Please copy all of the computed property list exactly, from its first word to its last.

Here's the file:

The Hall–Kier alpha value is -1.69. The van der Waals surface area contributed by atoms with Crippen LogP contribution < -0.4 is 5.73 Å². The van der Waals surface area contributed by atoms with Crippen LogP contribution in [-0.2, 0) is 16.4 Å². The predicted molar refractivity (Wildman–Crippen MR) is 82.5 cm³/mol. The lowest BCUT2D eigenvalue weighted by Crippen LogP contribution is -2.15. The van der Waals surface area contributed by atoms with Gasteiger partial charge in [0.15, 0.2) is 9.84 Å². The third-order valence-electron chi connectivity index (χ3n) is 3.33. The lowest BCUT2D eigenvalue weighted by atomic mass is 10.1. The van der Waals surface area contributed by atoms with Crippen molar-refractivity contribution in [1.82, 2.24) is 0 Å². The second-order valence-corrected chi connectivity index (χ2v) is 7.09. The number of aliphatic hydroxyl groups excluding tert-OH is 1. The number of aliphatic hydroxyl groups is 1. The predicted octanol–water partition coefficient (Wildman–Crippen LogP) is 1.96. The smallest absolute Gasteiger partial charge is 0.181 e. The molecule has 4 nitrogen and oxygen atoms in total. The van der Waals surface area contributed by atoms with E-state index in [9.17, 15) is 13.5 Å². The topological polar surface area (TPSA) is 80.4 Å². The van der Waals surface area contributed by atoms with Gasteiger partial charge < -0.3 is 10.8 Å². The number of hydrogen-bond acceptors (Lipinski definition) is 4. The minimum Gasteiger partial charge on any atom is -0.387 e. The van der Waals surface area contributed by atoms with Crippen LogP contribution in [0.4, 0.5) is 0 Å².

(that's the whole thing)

The Hall–Kier alpha value is -1.69. The van der Waals surface area contributed by atoms with Crippen LogP contribution < -0.4 is 5.73 Å². The van der Waals surface area contributed by atoms with Crippen LogP contribution in [-0.2, 0) is 16.4 Å². The predicted molar refractivity (Wildman–Crippen MR) is 82.5 cm³/mol. The lowest BCUT2D eigenvalue weighted by Crippen LogP contribution is -2.15. The van der Waals surface area contributed by atoms with Gasteiger partial charge in [0.15, 0.2) is 9.84 Å². The third-order valence-electron chi connectivity index (χ3n) is 3.33. The lowest BCUT2D eigenvalue weighted by atomic mass is 10.1. The van der Waals surface area contributed by atoms with Crippen molar-refractivity contribution in [1.82, 2.24) is 0 Å². The second-order valence-corrected chi connectivity index (χ2v) is 7.09. The number of aliphatic hydroxyl groups excluding tert-OH is 1. The number of aliphatic hydroxyl groups is 1. The predicted octanol–water partition coefficient (Wildman–Crippen LogP) is 1.96. The smallest absolute Gasteiger partial charge is 0.181 e. The molecule has 4 nitrogen and oxygen atoms in total. The van der Waals surface area contributed by atoms with E-state index in [9.17, 15) is 13.5 Å². The topological polar surface area (TPSA) is 80.4 Å². The van der Waals surface area contributed by atoms with Gasteiger partial charge < -0.3 is 10.8 Å². The number of hydrogen-bond acceptors (Lipinski definition) is 4. The minimum Gasteiger partial charge on any atom is -0.387 e. The van der Waals surface area contributed by atoms with Crippen LogP contribution in [0.4, 0.5) is 0 Å².